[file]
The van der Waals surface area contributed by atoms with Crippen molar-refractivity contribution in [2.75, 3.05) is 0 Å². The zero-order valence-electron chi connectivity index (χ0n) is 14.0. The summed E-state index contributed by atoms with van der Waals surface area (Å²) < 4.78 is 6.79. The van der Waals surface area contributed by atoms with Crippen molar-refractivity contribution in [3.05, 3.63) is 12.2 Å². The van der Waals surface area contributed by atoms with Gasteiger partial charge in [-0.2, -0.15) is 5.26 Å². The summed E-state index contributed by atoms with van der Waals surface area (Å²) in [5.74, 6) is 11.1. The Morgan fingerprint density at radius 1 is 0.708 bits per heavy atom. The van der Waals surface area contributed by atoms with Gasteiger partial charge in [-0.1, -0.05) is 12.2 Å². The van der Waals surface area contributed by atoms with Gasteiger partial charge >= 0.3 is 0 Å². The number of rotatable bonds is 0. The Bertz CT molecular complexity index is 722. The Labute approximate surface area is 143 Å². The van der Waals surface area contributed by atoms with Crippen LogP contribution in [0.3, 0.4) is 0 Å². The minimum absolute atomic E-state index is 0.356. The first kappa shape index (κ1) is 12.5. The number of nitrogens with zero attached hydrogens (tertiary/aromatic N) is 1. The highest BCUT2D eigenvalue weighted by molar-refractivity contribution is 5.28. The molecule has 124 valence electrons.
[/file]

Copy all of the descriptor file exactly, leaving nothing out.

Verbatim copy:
The van der Waals surface area contributed by atoms with Crippen molar-refractivity contribution in [2.75, 3.05) is 0 Å². The zero-order valence-electron chi connectivity index (χ0n) is 14.0. The summed E-state index contributed by atoms with van der Waals surface area (Å²) < 4.78 is 6.79. The van der Waals surface area contributed by atoms with Crippen molar-refractivity contribution in [3.05, 3.63) is 12.2 Å². The van der Waals surface area contributed by atoms with Gasteiger partial charge in [-0.2, -0.15) is 5.26 Å². The summed E-state index contributed by atoms with van der Waals surface area (Å²) in [5.74, 6) is 11.1. The Morgan fingerprint density at radius 1 is 0.708 bits per heavy atom. The van der Waals surface area contributed by atoms with Gasteiger partial charge in [-0.1, -0.05) is 12.2 Å². The van der Waals surface area contributed by atoms with Gasteiger partial charge >= 0.3 is 0 Å². The number of rotatable bonds is 0. The Bertz CT molecular complexity index is 722. The Labute approximate surface area is 143 Å². The van der Waals surface area contributed by atoms with Crippen LogP contribution in [0.3, 0.4) is 0 Å². The minimum absolute atomic E-state index is 0.356. The first kappa shape index (κ1) is 12.5. The number of nitrogens with zero attached hydrogens (tertiary/aromatic N) is 1. The highest BCUT2D eigenvalue weighted by molar-refractivity contribution is 5.28. The molecule has 124 valence electrons.